Morale

“We are not amused.”

 

http://dilbert.com/strips/comic/2009-01-09/
 
 
Great Ways to Decrease Morale
Following the suggestions in this list is sure to decrease morale in your workplace.  To see a major drop in morale try to combine a few of these into the same action.  You’ll know you’re doing it right when you start writing people up for insubordination or see a large increase in your employee turn-over rate.
http://distortedcerebration.net/2009/01/great-ways-to-decrease-morale/   
 
 
 
Boosting Morale
Psychological, sociological and economic research has also shown that having happy, healthy and engaged workers is also good for a company’s bottom line. (Visit the APA Practice Organization’s Psychologically Healthy Workplace Program website for a database of research on the topic.) The Gallup study reports that among the least happy and least engaged employees — those with the lowest well-being scores — the annual per-person cost of lost productivity due to sick days is upward of $28,000. The sick-day lost-productivity cost among the happiest and most engaged workers: $840 a year.
http://www.apa.org/monitor/2010/12/morale.aspx
 
 
 
Workplace Rudeness on the Rise
Pearson found job performance affected in a variety of ways. The targets of incivility:
 
1.            Spent time worrying about the uncivil incident or future interactions with the instigator and wasted time trying to avoid the instigator.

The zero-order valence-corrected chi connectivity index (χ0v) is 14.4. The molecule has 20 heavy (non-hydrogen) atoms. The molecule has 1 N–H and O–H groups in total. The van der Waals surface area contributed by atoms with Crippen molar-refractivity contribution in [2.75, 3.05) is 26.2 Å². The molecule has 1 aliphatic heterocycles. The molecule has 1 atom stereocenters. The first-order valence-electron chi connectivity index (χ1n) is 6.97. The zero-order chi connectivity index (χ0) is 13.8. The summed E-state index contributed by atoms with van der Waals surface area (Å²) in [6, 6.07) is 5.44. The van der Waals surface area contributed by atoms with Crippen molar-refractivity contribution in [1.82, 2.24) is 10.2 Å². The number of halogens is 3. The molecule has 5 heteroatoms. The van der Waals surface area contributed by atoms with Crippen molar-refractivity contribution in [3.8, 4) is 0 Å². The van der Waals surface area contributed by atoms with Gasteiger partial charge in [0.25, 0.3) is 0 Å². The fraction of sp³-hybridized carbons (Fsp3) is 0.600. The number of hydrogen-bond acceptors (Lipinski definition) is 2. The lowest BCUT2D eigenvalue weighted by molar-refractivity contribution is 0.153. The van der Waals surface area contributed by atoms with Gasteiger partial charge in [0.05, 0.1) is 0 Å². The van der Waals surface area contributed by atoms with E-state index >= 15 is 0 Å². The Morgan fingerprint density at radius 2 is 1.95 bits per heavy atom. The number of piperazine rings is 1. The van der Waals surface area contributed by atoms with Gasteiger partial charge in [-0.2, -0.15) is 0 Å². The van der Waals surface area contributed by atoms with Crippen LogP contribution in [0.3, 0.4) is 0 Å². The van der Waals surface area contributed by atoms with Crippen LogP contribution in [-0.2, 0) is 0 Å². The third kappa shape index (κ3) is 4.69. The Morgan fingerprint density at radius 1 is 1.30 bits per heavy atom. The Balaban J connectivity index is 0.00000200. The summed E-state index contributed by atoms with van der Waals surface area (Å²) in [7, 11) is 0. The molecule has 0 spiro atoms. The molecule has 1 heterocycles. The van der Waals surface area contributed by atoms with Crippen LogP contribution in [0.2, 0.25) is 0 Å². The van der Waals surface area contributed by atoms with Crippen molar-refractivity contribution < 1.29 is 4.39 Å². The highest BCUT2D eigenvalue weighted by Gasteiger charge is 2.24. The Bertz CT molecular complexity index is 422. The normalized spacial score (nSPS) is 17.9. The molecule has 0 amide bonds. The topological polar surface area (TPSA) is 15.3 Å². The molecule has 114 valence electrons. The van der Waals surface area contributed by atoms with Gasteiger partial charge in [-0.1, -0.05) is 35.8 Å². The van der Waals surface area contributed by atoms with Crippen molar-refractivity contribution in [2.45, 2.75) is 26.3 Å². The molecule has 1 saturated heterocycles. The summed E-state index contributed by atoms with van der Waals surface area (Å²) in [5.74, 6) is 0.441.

2.            Deliberately become less committed.
3.            Did not involve themselves in tasks outside their job specifications and expended less effort to meet responsibilities.
4.            Were less willing to help others and reduced their contributions to the organization.
 
And if the foregoing were not unsettling enough, adds Pearson, in nearly one-half of the cases the targets were unhappy enough to consider changing jobs, and in 12 percent of the cases they actually quit.

What can managers do to ensure a civil work environment? Once you determine your approach is not contributing to the problem, Pearson advises that you:
 
1.            Set expectations for how the workplace will operate and what behaviors will be tolerated.
2.            Define and communicate expectations. Make sure employees have a shared concept of “respect.”
3.            Hold employees accountable for any transgressions.
 
This last step is most important, Pearson states. “When somebody crosses that line, you must react. Once you have drawn the line in the sand you must commit to this or no real progress will be achieved.”
http://hr.od.nih.gov/hrguidance/civil/rudeness.htm


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